April is the month of holidays and that is just as well as it is also a busy, busy, busy month in the garden! Your garden might not be very inspiring at the moment and it can be rather dreary just tidying up, but the success of you winter/spring garden depends on how hard you work this month.

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  • Feed your sweet peas with a liquid fertiliser and train climbing ones onto trellises or wire
  • When your snapdragons, nemesias, pansies or schizanthus plants are about 20cm tall, pinch out their tips so that can branch, giving you lots of flowers
  • Lift and divide your perennials. Water them well before lifting. Throw away the old parts and replant the young shoots from the outside of the clumps
  • Replant as many of your wooden troughs and pots as you can to give your garden a fresh look.
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  • Feed and mulch your winter flowering aloes and succulents
  • While the lawn is still growing, mow once a fortnight with the blades on high for the final few cuts.
  • Check all the stakes on your standards especially your roses. Don’t use wire or the like, which will cut into the stem. Purchase ties from our nurseries.
  • Spend time pouring over rose catalogues and choose some that strike you as interesting. Planting new roses now will allow them to ‘settle-in’ during winter and will also give them a head start in spring. Make sure that you continue to spray your roses against fungal diseases such as mildew and black spot.
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  • The best hedge is a dense hedge, so if you have not started your autumn hedge pruning yet, now is the time to get this job done. Only prune evergreens and those that have finished flowering in summer. They should be pruned to be narrower at the top than at the bottom, so that the sun can reach the whole plant. The result? Dense new growth, right down to ground level. Suggestions for flowering hedges - Abelia, Callistemon (bottlebrush), Solanum, Escallonia and Camellia sasanqua will all grow into lovely flowering hedges that do not need constant pruning.
  • Feed your citrus trees with a general fertiliser and a handful of Epsom salts per tree.
  • Leave fallen leaves to rot but destroy any diseased plant material as soon as possible. Any other plant material can be raked up and composted. Our gloves and plastic rakes are on special this month to make this job easier! If your compost was not started last month, get going on this. Turn your compost once a week. You can add weeds, but not their flowers.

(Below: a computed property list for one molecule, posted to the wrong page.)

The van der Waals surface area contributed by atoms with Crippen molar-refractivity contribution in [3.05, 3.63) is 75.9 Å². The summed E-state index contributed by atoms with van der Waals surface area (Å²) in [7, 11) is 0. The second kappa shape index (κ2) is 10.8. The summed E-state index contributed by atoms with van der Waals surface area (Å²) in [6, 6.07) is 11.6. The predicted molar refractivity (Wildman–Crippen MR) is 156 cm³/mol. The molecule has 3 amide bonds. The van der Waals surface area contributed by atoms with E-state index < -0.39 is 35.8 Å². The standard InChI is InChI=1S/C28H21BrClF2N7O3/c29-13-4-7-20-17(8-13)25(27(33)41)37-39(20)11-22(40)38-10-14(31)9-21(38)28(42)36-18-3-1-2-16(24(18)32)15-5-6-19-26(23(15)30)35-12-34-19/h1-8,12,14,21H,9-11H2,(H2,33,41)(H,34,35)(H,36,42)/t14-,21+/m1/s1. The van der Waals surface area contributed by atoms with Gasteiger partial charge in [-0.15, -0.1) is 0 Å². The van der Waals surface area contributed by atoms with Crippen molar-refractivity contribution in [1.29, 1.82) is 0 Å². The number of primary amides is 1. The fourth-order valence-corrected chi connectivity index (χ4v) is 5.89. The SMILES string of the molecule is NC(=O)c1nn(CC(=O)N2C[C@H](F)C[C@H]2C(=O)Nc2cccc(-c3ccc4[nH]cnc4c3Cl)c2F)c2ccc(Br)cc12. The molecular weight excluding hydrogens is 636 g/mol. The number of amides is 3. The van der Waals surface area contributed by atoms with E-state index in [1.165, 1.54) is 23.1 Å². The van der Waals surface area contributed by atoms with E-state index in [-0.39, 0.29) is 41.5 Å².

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  • April is an excellent planting and transplanting month for all trees and shrubs. The worst of the summer heat is over. Before transplanting trees or shrubs, prepare the soil in the new position by adding plenty of compost and fertiliser. Water the tree and the hole where it will be planted well before transplanting.
  • Wild dagga (Leonotis leonurus) is a very hardy, drought- and frost-resistant, evergreen shrub that produces beautiful tubular flowers from February to July. Plant one in sun or semi-shade to provide an important food and nectar plant for sunbirds, bees and butterflies during autumn and winter (remember your pledge to help the bees!!!). The tubular shape of the flowers, along with their orange colour, suggest that it co-evolved with the African sunbird, one of its biggest fans. These shrubs benefit from a good ‘haircut’ each spring.
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  • April is the perfect time to buy and plant out the 4 “P”s - primula, poppy, petunia, and pansy seedlings. Buy any 128 seedling pack and get 2 free bags of compost!
  • Plant bulbs and choose from a selection of South Africa’s indigenous bulbs such as watsonia, freesia, ixia, chincherinchee and sparaxis and non-indigenous bulbs such as daffodils, irises, tulips and hyacinths.
  • Plant out perennial plants, such as lupins, shasta daisies and aquilegias.
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  • Garden pests are still out and about at this time of the year, feasting on your plant’s new growth. Give your flowers a close inspection and if there are still a few aphid around control with them with Plant Protector, Cyper, Ludwig’s Insect Spray or Bioneem
  • Snails and slugs are active now as well, devastating leaves on plants and ruining their appearance. Snailban or Ferramol can be used effectively.
  • Autumn is the peak season for leaf miners. Leaf miners cause twisting and curling of new leaves. Control this with regular applications of Eco Insect Control SC.
  • Now that the leaves are starting to thin out on deciduous trees, shrubs and roses, it’s a good time to see if there are any scale insects on the stems and branches. Scale is a sap sucking insect that can cause severe damage to many types of plants in the garden. They can be eradicated by spraying with Malasol or Oleum.
  • Watch out for ant movement as they are the main culprits for transferring disease around the garden. Sprinkle Ant granules around their holes and along their trails. This is one of the best times to attack these problems.
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